Blogging from the Highlands of Scotland
'From fanaticism to barbarism is only one step' - Diderot

Friday 30 March 2007

Telling it like it is about torture and the 'war on terror'

Do you have to destroy something in order to save it?

We want to save our democracies in the 'war on terror', don't we? I thought so for a while, but over the past few years it's become quite clear that some (in positions of great power) are prepared to subvert what we have struggled to achieve in terms of liberty and freedom over several centuries in order, supposedly, to preserve same.

This is the story of one of the agents we have asked to carry out what one can only call 'torture' on our behalf.

Another testimony doesn't have an online source other than the place I got it from; I quote it in full:

The truth hurts, and it hurts America most of all:

"We now fail to tell the full truth about our human rights conduct, or that of our allies in the War on Terror. Increasingly, we avoid application of universal standards: whether the rules against torture and cruel inhuman or degrading treatment or Common Article Three of the Geneva Conventions. But the United States cannot lead the world with moral authority unless we hold ourselves to the same high standards that we demand from others. The U.S. has put its own human rights practices center stage by promoting double standards for our allies, and arguing in favor of 'law-free zones' (like Guantanamo), 'law-free practices' (like extraordinary rendition), 'law-free persons' (who are dubbed 'enemy combatants'), and 'law-free' courts, (like the system of military commissions, which have failed to deliver credible justice and are currently being challenged in our courts for the recent stripping of the writ of habeas corpus). Through these misguided policies, the Administration has shifted the world’s focus from the grotesque human rights abuses of the terrorists to America’s own human rights misconduct, leaving other, equally pressing issues elsewhere ignored or unaddressed," - Harold Hongju Koh, Dean of Yale Law School, in testimony before the House Committee on Foreign Affairs, Mar. 29, 2007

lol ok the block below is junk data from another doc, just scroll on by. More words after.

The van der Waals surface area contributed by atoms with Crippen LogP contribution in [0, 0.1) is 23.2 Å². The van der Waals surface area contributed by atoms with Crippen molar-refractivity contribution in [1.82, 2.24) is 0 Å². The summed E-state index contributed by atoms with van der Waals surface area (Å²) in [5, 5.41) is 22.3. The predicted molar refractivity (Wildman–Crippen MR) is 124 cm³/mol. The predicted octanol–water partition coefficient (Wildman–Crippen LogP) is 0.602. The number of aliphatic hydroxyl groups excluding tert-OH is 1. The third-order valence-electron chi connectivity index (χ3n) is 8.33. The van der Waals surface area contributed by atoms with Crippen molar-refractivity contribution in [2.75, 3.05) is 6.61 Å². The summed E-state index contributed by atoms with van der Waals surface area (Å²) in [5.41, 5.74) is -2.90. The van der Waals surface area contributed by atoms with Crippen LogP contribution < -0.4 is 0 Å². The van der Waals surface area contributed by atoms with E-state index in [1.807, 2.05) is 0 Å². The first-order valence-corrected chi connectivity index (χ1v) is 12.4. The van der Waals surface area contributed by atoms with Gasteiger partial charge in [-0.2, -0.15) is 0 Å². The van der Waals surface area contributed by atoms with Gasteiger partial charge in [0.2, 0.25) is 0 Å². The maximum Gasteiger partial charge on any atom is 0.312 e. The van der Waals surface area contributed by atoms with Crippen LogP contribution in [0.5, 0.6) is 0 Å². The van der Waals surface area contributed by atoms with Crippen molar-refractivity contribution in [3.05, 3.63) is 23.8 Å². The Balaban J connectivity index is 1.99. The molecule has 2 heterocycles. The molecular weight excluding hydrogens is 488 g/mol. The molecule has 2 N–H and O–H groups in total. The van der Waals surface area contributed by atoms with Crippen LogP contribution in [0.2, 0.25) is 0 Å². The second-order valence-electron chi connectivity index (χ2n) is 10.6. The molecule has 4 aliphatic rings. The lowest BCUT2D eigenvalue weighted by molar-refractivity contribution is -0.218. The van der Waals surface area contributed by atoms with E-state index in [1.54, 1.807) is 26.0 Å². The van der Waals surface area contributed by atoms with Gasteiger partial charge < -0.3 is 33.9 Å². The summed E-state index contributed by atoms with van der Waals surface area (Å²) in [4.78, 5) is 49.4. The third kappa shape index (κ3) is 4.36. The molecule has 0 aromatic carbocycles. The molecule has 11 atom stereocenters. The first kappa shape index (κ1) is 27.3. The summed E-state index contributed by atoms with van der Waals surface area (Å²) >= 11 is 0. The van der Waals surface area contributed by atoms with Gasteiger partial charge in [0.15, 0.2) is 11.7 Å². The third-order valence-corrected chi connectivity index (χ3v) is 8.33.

Have we protected our democratic institutions, or our own souls, as a result? I could leave this as a rhetorical question, but I prefer to make my view unequivocally plain. No, we have not!

(I make no apology for the fact that both the links for this post, and for my previous post, are from the same source - Andrew Sullivan; I often disagree with things he writes, but he has been on my blogroll almost since I began this blog nearly five years ago and would I think be a worthy addition for those who don't currently blogroll him)

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